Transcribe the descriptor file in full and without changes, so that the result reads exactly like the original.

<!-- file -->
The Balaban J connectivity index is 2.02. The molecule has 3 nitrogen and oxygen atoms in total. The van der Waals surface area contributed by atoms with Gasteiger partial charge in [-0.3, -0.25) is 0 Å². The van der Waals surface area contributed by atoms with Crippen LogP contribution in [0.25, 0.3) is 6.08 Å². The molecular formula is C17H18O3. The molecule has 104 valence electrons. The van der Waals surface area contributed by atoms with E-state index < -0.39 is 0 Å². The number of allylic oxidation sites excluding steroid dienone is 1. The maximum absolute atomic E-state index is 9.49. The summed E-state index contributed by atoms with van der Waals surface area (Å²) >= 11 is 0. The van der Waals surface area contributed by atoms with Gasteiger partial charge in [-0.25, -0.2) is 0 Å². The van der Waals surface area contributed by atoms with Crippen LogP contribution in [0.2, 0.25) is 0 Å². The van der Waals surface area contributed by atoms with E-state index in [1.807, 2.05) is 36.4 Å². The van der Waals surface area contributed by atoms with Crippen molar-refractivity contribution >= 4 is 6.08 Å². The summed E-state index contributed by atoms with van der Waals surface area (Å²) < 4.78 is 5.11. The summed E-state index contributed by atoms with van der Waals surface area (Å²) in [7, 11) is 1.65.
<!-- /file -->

The Balaban J connectivity index is 2.02. The molecule has 3 nitrogen and oxygen atoms in total. The van der Waals surface area contributed by atoms with Gasteiger partial charge in [-0.3, -0.25) is 0 Å². The van der Waals surface area contributed by atoms with Crippen LogP contribution in [0.25, 0.3) is 6.08 Å². The molecular formula is C17H18O3. The molecule has 104 valence electrons. The van der Waals surface area contributed by atoms with E-state index < -0.39 is 0 Å². The number of allylic oxidation sites excluding steroid dienone is 1. The maximum absolute atomic E-state index is 9.49. The summed E-state index contributed by atoms with van der Waals surface area (Å²) >= 11 is 0. The van der Waals surface area contributed by atoms with Gasteiger partial charge in [-0.25, -0.2) is 0 Å². The van der Waals surface area contributed by atoms with Crippen LogP contribution in [0.2, 0.25) is 0 Å². The van der Waals surface area contributed by atoms with E-state index in [1.807, 2.05) is 36.4 Å². The van der Waals surface area contributed by atoms with Crippen molar-refractivity contribution >= 4 is 6.08 Å². The summed E-state index contributed by atoms with van der Waals surface area (Å²) < 4.78 is 5.11. The summed E-state index contributed by atoms with van der Waals surface area (Å²) in [7, 11) is 1.65.